As more personal traditions go, I no longer maintain regular mass attendance like in my childhood. Monsignor, my hometown priest, let me off the hook by telling me recently that Jesus is not keeping score, but I now see how it was a good thing for our family. In the chaos of a weekend, every Saturday at 5:00 p.m. we had to regroup for an hour at St. Ann in Prairie Village. Some of us (me) easily succumbed to this order, but for others (my sister) required a twenty-minute warning of, “get moving Catherine,” which led to a time-is-up, get-in-the-car, series of honks. Somehow that same sister who could not get ready for church in a timely manner is now a big shot partner at a billion-dollar firm, and the orderly twin brother, is “managing principal” of a company that has no revenue.
Living a disciplined life may not guarantee a path up the corporate ladder, but it may make it possible to pursue a winding road to your dreams. Life as a writer thus far has required very little reoccurring obligations. Therefore, if it was not for my habit of starting each day with a couple cups of coffee, an hour-plus of reading and then biking into the office, I would be a wreck. The biggest daily decision I must make between waking up and stepping into the office is what to wear. From then on, I am mentally ready for anything in life that is thrown at me.
Now some people take routines to the extreme. For example, there are several guys here at WeWork that wear nearly the same thing every day. Are they that streamlined in life? Or so inspired by Steve Jobs and Mark Zuckerberg with their Silicon Valley issued t-shirt and jeans? I am not sure about the other gentlemen, but I chatted with Tim, the lesser of the offenders, about his style. Upon closer observation, he has a subtle but very profound style. His t-shirt and pants though cost nearly as much as my monthly apartment rent, so it’s no wonder he has a tight clothes rotation.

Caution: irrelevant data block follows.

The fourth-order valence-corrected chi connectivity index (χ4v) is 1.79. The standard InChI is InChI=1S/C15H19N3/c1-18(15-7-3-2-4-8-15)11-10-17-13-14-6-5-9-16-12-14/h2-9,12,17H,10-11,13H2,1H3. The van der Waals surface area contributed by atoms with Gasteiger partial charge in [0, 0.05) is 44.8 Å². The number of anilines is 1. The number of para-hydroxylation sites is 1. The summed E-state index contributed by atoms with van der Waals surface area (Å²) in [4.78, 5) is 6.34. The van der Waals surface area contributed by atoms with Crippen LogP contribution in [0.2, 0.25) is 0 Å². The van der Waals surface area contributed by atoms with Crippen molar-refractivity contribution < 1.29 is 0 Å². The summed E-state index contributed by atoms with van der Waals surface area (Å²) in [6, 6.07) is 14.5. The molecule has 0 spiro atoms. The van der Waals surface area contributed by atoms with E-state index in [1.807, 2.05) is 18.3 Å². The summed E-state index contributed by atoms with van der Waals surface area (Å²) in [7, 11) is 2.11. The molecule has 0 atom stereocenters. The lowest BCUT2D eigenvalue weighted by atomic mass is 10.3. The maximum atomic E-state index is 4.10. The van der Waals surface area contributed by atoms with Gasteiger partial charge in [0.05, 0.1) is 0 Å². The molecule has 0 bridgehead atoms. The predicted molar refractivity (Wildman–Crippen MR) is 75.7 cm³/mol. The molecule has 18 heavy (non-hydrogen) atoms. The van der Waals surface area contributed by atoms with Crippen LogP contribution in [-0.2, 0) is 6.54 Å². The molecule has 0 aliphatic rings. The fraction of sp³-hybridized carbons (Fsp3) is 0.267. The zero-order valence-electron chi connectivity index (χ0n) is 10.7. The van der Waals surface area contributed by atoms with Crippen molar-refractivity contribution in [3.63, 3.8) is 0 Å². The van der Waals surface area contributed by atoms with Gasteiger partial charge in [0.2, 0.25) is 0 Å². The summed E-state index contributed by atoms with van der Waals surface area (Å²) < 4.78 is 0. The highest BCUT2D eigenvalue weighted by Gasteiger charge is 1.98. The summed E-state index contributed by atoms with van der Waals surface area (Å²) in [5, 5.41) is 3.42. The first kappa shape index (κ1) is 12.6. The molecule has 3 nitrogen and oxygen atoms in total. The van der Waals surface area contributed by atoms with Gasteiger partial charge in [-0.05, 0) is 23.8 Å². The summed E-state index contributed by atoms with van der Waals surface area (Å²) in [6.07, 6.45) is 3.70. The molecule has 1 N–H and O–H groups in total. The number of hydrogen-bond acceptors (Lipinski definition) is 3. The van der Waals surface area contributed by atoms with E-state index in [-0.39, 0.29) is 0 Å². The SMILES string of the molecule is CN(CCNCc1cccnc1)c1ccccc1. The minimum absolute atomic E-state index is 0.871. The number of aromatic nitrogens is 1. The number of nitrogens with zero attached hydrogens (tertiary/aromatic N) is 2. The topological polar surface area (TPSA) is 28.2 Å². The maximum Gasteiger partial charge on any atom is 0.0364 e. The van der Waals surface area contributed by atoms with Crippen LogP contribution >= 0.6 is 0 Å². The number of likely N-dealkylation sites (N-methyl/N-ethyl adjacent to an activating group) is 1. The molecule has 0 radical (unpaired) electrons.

Unlike Tim, I am not wearing Leon Emanual Blank handstitched asymmetrical seamed pants and need a fair amount of variety. With a bit of sartorial irony, this reminded me of another piece of advice from Monsignor: life is all about balance. I’m probably hitting my routine 70% of the time. The other 30% is just life. You know, all that messiness that never goes away.
None of this is groundbreaking but it finally leads me to discussing the matter at hand. After a short break to evaluate where I wanted to take my writing, I have decided to invest in this publication and send it out again on a regular basis. Not only do I love telling these little stories but missed the deadlines I inflicted on myself for Vol. 1 of The Munich Times.
In an effort keep shifting my writing career towards a business you will notice this edition is now delivered through Substack. This platform is leading the way for independent writers and will help The Munich Times reach a wider community. There is nothing for you to do and no need to sign up for anything. I just hope you will keep reading this newsletter. I am so grateful for your continued support, feedback and for not clicking the unsubscribe button.
Much of my business routines went away after starting my own firm years ago. When I left the big firm, I said goodbye to most update calls and quarterly projections, but I also said goodbye to the sixth floor of 2405 Grand. I never got the job done after ten years of trying but the word on the street is that the space with fading black leather couches, a creaky rolling metal door at the reception desk and an internal staircase leading down to a blank wall is still sitting empty.